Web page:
The best composting method depends on the space available, the volume of organic waste produced, and how much fertilizer you plan to generate. A countertop tumbler or indoor composter is perfect if you have a small amount of waste. Consider a compost heap or an outdoor bin to compost large volumes of organic matter.
Exploring the Properties of Compost vs Mulch
Compost promotes soil fertility and enhances your garden soil structure. Spread it on the soil surface as compost mulch or mix it into your native soil as a soil amendment. The difference between mulch and compost is that compost is a soil conditioner. It provides nutrients that support plant growth and a physical barrier if used as mulch.
Mulch is a covering that sits on top of the garden bed to help maintain soil temperature, prevent soil erosion, and reduce water loss and weed growth. Soil moisture and heat evaporate quicker from bare soil, and erosion leaves plant roots vulnerable. Mulching mitigates this.
Organic mulch options like bark or compost mulch are naturally occurring and break down over time, especially when exposed to the elements in the garden. Inorganic mulch, like rubber chips, is usually made of synthetic material and doesn’t degrade.
Create Your Own DIY Mulch
Though it’s convenient to head to the garden center and grab a bag of mulch, there are multiple ways to craft your own quickly and easily by recycling garden waste. A layer of grass clippings laid over the topsoil is ideal. Other ideas include dry leaves, pine needles, bark chips from tree work, and even newspapers.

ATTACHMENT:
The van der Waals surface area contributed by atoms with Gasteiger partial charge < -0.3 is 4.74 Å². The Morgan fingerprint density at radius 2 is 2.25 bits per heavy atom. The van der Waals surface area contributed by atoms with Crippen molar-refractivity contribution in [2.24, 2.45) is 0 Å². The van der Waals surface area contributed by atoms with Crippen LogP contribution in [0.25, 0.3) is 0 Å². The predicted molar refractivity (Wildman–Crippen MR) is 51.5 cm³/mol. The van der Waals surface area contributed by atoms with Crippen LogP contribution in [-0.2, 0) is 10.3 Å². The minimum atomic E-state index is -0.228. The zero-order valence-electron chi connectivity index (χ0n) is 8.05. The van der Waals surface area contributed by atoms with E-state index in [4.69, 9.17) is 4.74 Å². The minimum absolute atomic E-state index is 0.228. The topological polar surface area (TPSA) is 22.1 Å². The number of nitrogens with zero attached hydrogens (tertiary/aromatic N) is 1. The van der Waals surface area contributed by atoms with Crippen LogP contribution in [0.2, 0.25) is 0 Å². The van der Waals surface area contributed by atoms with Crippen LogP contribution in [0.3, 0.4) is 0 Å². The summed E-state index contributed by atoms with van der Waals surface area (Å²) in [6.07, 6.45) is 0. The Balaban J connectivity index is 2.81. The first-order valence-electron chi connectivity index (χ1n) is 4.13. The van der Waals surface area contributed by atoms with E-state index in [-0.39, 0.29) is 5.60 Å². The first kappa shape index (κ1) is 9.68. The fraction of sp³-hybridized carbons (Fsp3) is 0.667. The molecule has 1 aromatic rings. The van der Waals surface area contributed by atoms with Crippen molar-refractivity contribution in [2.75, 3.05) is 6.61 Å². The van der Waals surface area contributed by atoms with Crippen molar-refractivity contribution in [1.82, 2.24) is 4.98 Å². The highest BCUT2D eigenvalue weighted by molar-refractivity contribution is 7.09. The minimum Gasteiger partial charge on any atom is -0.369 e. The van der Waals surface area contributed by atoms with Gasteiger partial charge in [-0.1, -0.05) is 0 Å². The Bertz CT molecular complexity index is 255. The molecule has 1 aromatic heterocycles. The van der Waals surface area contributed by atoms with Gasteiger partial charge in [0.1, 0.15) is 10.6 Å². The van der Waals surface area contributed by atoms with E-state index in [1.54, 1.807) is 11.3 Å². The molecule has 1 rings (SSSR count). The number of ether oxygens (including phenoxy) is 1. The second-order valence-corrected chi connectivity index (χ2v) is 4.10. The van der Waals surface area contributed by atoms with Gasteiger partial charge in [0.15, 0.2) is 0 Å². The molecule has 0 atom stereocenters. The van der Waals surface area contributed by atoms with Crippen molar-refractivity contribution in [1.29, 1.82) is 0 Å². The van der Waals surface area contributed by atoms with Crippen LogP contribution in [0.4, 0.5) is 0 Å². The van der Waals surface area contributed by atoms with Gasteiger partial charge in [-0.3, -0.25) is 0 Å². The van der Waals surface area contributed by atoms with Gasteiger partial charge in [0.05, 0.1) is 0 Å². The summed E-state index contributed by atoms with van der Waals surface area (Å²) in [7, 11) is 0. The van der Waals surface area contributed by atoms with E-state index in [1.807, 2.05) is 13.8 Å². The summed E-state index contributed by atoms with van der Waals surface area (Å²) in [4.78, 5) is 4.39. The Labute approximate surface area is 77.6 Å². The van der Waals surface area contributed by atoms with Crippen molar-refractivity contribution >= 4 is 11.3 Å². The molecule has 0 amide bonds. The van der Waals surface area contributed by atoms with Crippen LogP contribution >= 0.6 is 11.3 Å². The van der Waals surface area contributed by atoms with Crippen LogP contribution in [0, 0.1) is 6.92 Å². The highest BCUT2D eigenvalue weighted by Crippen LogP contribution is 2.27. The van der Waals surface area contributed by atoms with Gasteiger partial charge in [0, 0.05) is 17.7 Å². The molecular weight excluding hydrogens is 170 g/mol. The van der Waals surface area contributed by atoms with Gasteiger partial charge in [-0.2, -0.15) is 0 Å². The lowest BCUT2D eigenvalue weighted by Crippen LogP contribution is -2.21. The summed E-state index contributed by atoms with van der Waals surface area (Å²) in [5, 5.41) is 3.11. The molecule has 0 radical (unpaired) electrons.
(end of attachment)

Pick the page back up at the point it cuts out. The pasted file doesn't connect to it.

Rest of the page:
In general, mulch should be two to four inches deep. If the mulch is too thin, weeds tend to break through. If it’s too thick, it might prevent water from reaching the roots.
The Differences Between Mulch vs Compost vs Fertilizer
Though it seems daunting, understanding the differences between soil amendments is straightforward. Fertilizer or manure is a plant food. Its goal is to provide nutrients to support fruit, flowers, or foliage growth and development.
Most fertilizers contain nitrogen, potassium, and phosphorus in various ratios depending on the group of plants they feed. Compost is a type of fertilizer since it nourishes plants.
Mulch is a structural amendment used on the soil to improve its properties. Growers lay mulches above the topsoil, acting as insulation and a barrier. This barrier stops weed seed particles from reaching the soil and growing, keeps water in, and prevents soil erosion.
Compost is also a type of mulch as it is efficient for the above purposes. However, it also fertilizes when rain or watering takes the nutrients it contains into the soil.
Mulch and compost promote growth and vigor in everything from ornamentals to food crops. Find out how to use compost or mulch for flower beds and grow a prolific vegetable garden, or enjoy plants with vibrant leaf color and excellent health. Purchase compost or mulch by the cubic yard at a gardening store, or make your own.
If you loved this concise article on compost vs mulch, please share this knowledge with your friends who are curious about the benefits of mulch vs compost vs fertilizer on Pinterest and Facebook.